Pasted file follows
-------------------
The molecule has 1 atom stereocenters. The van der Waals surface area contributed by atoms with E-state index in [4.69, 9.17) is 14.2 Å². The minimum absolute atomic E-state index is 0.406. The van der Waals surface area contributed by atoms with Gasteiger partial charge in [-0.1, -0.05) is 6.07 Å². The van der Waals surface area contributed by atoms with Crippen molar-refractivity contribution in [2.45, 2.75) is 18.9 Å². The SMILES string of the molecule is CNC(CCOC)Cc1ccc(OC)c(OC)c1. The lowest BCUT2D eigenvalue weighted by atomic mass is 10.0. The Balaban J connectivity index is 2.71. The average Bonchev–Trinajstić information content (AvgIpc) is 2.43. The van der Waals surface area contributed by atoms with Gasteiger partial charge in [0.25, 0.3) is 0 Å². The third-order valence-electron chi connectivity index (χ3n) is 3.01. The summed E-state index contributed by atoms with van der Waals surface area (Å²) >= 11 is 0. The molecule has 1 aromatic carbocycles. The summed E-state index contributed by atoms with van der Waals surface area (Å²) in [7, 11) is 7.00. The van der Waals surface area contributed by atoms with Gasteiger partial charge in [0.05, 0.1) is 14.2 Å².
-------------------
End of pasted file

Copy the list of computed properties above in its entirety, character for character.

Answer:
The molecule has 1 atom stereocenters. The van der Waals surface area contributed by atoms with E-state index in [4.69, 9.17) is 14.2 Å². The minimum absolute atomic E-state index is 0.406. The van der Waals surface area contributed by atoms with Gasteiger partial charge in [-0.1, -0.05) is 6.07 Å². The van der Waals surface area contributed by atoms with Crippen molar-refractivity contribution in [2.45, 2.75) is 18.9 Å². The SMILES string of the molecule is CNC(CCOC)Cc1ccc(OC)c(OC)c1. The lowest BCUT2D eigenvalue weighted by atomic mass is 10.0. The Balaban J connectivity index is 2.71. The average Bonchev–Trinajstić information content (AvgIpc) is 2.43. The van der Waals surface area contributed by atoms with Gasteiger partial charge in [0.25, 0.3) is 0 Å². The third-order valence-electron chi connectivity index (χ3n) is 3.01. The summed E-state index contributed by atoms with van der Waals surface area (Å²) >= 11 is 0. The molecule has 1 aromatic carbocycles. The summed E-state index contributed by atoms with van der Waals surface area (Å²) in [7, 11) is 7.00. The van der Waals surface area contributed by atoms with Gasteiger partial charge in [0.05, 0.1) is 14.2 Å².